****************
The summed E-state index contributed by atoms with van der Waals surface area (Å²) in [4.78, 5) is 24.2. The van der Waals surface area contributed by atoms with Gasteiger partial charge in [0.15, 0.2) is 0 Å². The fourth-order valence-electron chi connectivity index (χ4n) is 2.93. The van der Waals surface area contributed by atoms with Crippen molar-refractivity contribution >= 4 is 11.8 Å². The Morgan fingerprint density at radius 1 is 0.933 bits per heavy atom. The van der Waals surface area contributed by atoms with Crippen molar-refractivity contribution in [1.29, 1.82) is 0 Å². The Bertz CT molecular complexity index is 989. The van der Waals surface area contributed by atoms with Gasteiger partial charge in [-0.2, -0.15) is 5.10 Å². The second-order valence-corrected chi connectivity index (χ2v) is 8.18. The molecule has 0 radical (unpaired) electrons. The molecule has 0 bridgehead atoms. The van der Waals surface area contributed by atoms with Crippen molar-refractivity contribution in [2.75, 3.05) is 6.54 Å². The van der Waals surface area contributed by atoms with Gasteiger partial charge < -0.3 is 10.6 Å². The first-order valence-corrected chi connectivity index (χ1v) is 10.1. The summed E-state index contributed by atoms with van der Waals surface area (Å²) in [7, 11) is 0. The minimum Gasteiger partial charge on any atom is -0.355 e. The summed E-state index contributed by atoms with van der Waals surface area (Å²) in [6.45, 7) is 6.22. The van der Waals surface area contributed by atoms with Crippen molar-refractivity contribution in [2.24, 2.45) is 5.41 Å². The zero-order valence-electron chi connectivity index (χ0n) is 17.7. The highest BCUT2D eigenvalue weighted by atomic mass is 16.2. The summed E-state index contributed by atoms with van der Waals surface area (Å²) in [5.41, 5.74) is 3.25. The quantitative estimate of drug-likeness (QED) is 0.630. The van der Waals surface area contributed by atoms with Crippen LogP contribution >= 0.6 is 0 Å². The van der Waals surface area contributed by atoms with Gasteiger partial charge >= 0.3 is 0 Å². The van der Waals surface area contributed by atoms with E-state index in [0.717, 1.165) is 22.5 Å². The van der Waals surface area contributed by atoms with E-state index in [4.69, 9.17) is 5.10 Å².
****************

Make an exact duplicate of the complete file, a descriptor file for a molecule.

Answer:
The summed E-state index contributed by atoms with van der Waals surface area (Å²) in [4.78, 5) is 24.2. The van der Waals surface area contributed by atoms with Gasteiger partial charge in [0.15, 0.2) is 0 Å². The fourth-order valence-electron chi connectivity index (χ4n) is 2.93. The van der Waals surface area contributed by atoms with Crippen molar-refractivity contribution >= 4 is 11.8 Å². The Morgan fingerprint density at radius 1 is 0.933 bits per heavy atom. The van der Waals surface area contributed by atoms with Crippen molar-refractivity contribution in [1.29, 1.82) is 0 Å². The Bertz CT molecular complexity index is 989. The van der Waals surface area contributed by atoms with Gasteiger partial charge in [-0.2, -0.15) is 5.10 Å². The second-order valence-corrected chi connectivity index (χ2v) is 8.18. The molecule has 0 radical (unpaired) electrons. The molecule has 0 bridgehead atoms. The van der Waals surface area contributed by atoms with Crippen molar-refractivity contribution in [2.75, 3.05) is 6.54 Å². The van der Waals surface area contributed by atoms with Gasteiger partial charge < -0.3 is 10.6 Å². The first-order valence-corrected chi connectivity index (χ1v) is 10.1. The summed E-state index contributed by atoms with van der Waals surface area (Å²) in [7, 11) is 0. The minimum Gasteiger partial charge on any atom is -0.355 e. The summed E-state index contributed by atoms with van der Waals surface area (Å²) in [6.45, 7) is 6.22. The van der Waals surface area contributed by atoms with Crippen molar-refractivity contribution in [2.24, 2.45) is 5.41 Å². The zero-order valence-electron chi connectivity index (χ0n) is 17.7. The highest BCUT2D eigenvalue weighted by atomic mass is 16.2. The summed E-state index contributed by atoms with van der Waals surface area (Å²) in [5.41, 5.74) is 3.25. The quantitative estimate of drug-likeness (QED) is 0.630. The van der Waals surface area contributed by atoms with Crippen LogP contribution >= 0.6 is 0 Å². The van der Waals surface area contributed by atoms with Gasteiger partial charge >= 0.3 is 0 Å². The van der Waals surface area contributed by atoms with E-state index in [0.717, 1.165) is 22.5 Å². The van der Waals surface area contributed by atoms with E-state index in [4.69, 9.17) is 5.10 Å².